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LET vulgar souls triumpal arches raise,
And speaking marble, to record their praise
Or carve with fruitless toil, to fame unknown,
The mimic feature on the breathing stone;
Mere mortals, subject to Death's total sway,
Reptiles of Earth, and beings of a day!
'Tis thine, on every heart to grave thy praise,
A monument which worth alone can raise;
Sure to survive, when Time shall whelm in dust
The arch, the marble, and the mimic bust;
Nor till the volumes of th' expanded sky
Blaze in one flame, shalt thou and Homer die;
When sink together in the world's last fires
What Heaven created, and what Heaven inspires.

If aught on Earth, when once this breath is fled, With human transport touch the mighty dead;

Now lady Cornwallis.

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Thus when thy draughts, O Raphael, Time inAnd the bold figure from the canvas fades ; A rival hand recalls from every part Some latent grace, and equals art with art; Transported we survey the dubious strife, While the fair image starts again to life.

How long untun'd had Homer's sacred lyre Jarr'd grating discord, all extinct his fire! This you beheld; and, taught by Heaven to sing, Call'd the loud music from the sounding string. Now wak'd from slumbers of three thousand years, Once more Achilles in dread pomp appears, Towers o'er the field of Death; as fierce he turns, Keen flash his arms, and all the hero burns; His plume nods horrible, his helm on high With checks of iron glares against the sky; With martial stalk, and more than mortal might, He strides along, he meets the God in fight: Then the pale Titans, chain'd on burning floors, Start at the din that rends th' infernal shores; Tremble the towers of Heaven; Earth rocks her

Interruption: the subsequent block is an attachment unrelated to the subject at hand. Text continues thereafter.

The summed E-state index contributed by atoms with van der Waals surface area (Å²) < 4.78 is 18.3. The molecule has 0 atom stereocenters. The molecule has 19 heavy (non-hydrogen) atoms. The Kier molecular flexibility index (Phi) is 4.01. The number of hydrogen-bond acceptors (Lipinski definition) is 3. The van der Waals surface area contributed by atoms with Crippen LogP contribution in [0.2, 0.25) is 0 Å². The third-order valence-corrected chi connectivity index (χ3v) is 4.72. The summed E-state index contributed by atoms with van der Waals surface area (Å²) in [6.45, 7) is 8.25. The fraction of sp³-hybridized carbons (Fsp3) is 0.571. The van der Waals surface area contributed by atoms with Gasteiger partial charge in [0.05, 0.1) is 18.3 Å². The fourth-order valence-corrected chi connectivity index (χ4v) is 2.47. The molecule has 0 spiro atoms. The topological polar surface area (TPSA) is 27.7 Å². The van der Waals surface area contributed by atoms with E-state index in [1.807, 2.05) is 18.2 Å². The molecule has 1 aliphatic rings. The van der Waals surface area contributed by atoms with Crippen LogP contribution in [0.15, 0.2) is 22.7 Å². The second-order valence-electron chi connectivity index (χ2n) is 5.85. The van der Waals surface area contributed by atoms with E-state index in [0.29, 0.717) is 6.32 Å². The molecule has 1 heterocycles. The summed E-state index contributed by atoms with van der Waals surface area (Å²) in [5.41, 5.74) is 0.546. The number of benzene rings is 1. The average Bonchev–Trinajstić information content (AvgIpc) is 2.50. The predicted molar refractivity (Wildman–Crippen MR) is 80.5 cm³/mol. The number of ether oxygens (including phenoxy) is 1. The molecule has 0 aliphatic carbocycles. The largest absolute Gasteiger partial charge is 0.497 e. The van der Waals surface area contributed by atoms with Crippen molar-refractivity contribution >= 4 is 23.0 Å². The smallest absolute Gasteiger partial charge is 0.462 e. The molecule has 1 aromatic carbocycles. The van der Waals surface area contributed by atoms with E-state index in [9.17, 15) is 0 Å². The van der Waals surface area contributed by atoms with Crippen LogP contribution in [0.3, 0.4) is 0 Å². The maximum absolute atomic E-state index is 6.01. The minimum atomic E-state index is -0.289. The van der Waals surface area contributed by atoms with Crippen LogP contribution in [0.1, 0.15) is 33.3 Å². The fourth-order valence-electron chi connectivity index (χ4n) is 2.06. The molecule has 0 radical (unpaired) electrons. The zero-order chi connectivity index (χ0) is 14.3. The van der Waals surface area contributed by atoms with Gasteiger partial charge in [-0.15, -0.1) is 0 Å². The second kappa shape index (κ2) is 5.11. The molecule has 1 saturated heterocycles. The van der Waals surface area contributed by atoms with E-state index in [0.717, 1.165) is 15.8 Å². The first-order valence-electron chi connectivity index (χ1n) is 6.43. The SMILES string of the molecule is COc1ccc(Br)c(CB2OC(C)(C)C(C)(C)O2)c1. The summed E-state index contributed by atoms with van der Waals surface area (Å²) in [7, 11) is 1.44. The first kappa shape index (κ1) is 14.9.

And gloomy Pluto shakes with all his ghosts.
To every theme responds thy various lay;
Here pours a torrent, there meanders play:
Sonorous as the storm thy numbers rise,
Toss the wild waves, and thunder in the skies;
Or, softer than a yielding virgin's sigh,
The gentle breezes breathe away, and die.
How twangs the bow, when with a jarring spring
The whizzing arrows vanish from the string!
When giants strain, some rock's vast weight to shove,
The slow verse heaves, and the clogg'd words scarce

But when from high it rolls with many a bound, Jumping it thundering whirls, and rushes to the ground:

Swift flows the verse, when winged lightnings fly,
Dart from the dazzled view, and flash along the sky;
Thus, like the radiant God who sheds the day,
The vale you paint, or guild the azure way;
And, while with every theme the verse complies,
Sink without groveling; without rashness, rise.
Proceed, great bard, awake th' harmonious
Be ours all Homer, still Ulysses sing! [string,
Ev'n I, the meanest of the Muses' train,
Inflam'd by thee, attempt a nobler strain;
Advent'rous waken the Mæonian lyre *,
Tun'd by your hand, and sing as you inspire;
So, arm'd by great Achilles for the fight,
Patroclus conquer'd in Achilles' might.
Like theirs our friendship! and I boast my name
To thine united, for thy friendship's fame.

How long Ulysses, by unskilful hands
Stript of his robes, a beggar trod our lands,
Such as he wander'd o'er his native coast,
Shrunk by the wand, and all the hero lost;
O'er his smooth skin a bark of wrinkles spread,
Old-age disgrac'd the honours of his head;

*The author translated eight books of the Odyssey.